Influence of the Galpagos hotspot on the East Pacific Rise during Miocene superfast spreading
J. Geldmacher et al., GEOMAR Helmholtz Centre for Ocean Research Kiel, Wischhofstrasse 1-3, 24148 Kiel, Germany. Posted online 28 Nov. 2012; http://dx.doi.org/10.1130/G33533.1.
This study investigates the geochemical composition of lava rocks that formed between 7 and 23 million years ago at the equatorial East Pacific Rise, one of the major seafloor spreading centers where oceanic crust is produced by submarine volcanism. Spreading center magmas generally originate at relatively shallow depths. It is found that lavas formed between 11 and ca. 22 m.y. show the influence of a geochemically enriched magma source, which is commonly ascribed to the deep Earth's mantle. This material is believed to rise to the surface at local melting anomalies, the so-called hotspots. Although the Galpagos hotspot (forming the famous volcanic Galpagos Islands) is located near the investigated segment of the East Pacific Rise, no evidence for any influence of the hotspot on the current spreader center and its lava compositions can be seen. However, the observed geochemical influence of hotspot material in the 11-22 m.y. lavas correlates with an interval of extreme ("superfast") seafloor spreading (up to 200 mm/y in contrast to today's 130 mm/y). It is suggested that increased spreading and magma production could have facilitated shallow flow of Galpagos hotspot material to the East Pacific Rise were it has contaminated the local upper mantle spreading center source region.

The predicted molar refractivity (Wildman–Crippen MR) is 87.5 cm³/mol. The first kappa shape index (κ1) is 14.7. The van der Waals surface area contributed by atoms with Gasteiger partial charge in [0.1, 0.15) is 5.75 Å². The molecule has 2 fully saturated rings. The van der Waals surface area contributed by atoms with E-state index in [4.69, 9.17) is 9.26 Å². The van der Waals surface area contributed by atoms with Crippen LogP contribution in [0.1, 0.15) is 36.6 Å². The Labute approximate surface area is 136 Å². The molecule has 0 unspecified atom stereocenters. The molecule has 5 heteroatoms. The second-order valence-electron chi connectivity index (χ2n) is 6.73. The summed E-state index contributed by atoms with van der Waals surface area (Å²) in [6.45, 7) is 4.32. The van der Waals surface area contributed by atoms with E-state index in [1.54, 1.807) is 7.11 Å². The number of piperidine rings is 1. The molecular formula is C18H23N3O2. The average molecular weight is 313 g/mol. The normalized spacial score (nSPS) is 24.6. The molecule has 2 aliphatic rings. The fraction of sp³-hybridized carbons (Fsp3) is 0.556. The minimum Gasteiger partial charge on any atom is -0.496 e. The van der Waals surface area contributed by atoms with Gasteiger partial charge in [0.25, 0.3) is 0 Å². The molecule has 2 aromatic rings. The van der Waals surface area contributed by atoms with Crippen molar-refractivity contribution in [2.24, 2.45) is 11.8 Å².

Earliest chitinozoans discovered
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